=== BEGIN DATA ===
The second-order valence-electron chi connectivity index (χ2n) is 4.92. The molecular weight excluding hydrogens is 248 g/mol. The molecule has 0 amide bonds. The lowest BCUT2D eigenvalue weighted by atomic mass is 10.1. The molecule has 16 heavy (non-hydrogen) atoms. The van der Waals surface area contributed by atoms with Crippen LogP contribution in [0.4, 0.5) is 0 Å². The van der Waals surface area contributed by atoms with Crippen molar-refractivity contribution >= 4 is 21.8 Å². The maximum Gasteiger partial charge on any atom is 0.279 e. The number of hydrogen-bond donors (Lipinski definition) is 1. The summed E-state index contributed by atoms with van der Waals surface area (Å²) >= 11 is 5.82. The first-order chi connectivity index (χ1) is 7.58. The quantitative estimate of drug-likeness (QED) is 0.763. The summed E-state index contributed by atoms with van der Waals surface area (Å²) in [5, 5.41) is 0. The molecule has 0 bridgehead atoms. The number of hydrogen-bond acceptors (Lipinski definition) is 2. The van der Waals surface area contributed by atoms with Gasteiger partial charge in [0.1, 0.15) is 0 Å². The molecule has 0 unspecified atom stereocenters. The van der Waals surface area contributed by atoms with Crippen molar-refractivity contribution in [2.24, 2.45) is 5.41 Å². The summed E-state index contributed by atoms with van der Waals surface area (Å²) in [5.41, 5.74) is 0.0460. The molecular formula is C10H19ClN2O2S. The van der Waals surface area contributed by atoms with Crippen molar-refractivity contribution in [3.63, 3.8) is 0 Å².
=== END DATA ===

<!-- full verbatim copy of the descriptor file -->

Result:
The second-order valence-electron chi connectivity index (χ2n) is 4.92. The molecular weight excluding hydrogens is 248 g/mol. The molecule has 0 amide bonds. The lowest BCUT2D eigenvalue weighted by atomic mass is 10.1. The molecule has 16 heavy (non-hydrogen) atoms. The van der Waals surface area contributed by atoms with Crippen LogP contribution in [0.4, 0.5) is 0 Å². The van der Waals surface area contributed by atoms with Crippen molar-refractivity contribution >= 4 is 21.8 Å². The maximum Gasteiger partial charge on any atom is 0.279 e. The number of hydrogen-bond donors (Lipinski definition) is 1. The summed E-state index contributed by atoms with van der Waals surface area (Å²) >= 11 is 5.82. The first-order chi connectivity index (χ1) is 7.58. The quantitative estimate of drug-likeness (QED) is 0.763. The summed E-state index contributed by atoms with van der Waals surface area (Å²) in [5, 5.41) is 0. The molecule has 0 bridgehead atoms. The number of hydrogen-bond acceptors (Lipinski definition) is 2. The van der Waals surface area contributed by atoms with Gasteiger partial charge in [0.1, 0.15) is 0 Å². The molecule has 0 unspecified atom stereocenters. The van der Waals surface area contributed by atoms with Crippen molar-refractivity contribution in [2.24, 2.45) is 5.41 Å². The summed E-state index contributed by atoms with van der Waals surface area (Å²) in [5.41, 5.74) is 0.0460. The molecular formula is C10H19ClN2O2S. The van der Waals surface area contributed by atoms with Crippen molar-refractivity contribution in [3.63, 3.8) is 0 Å².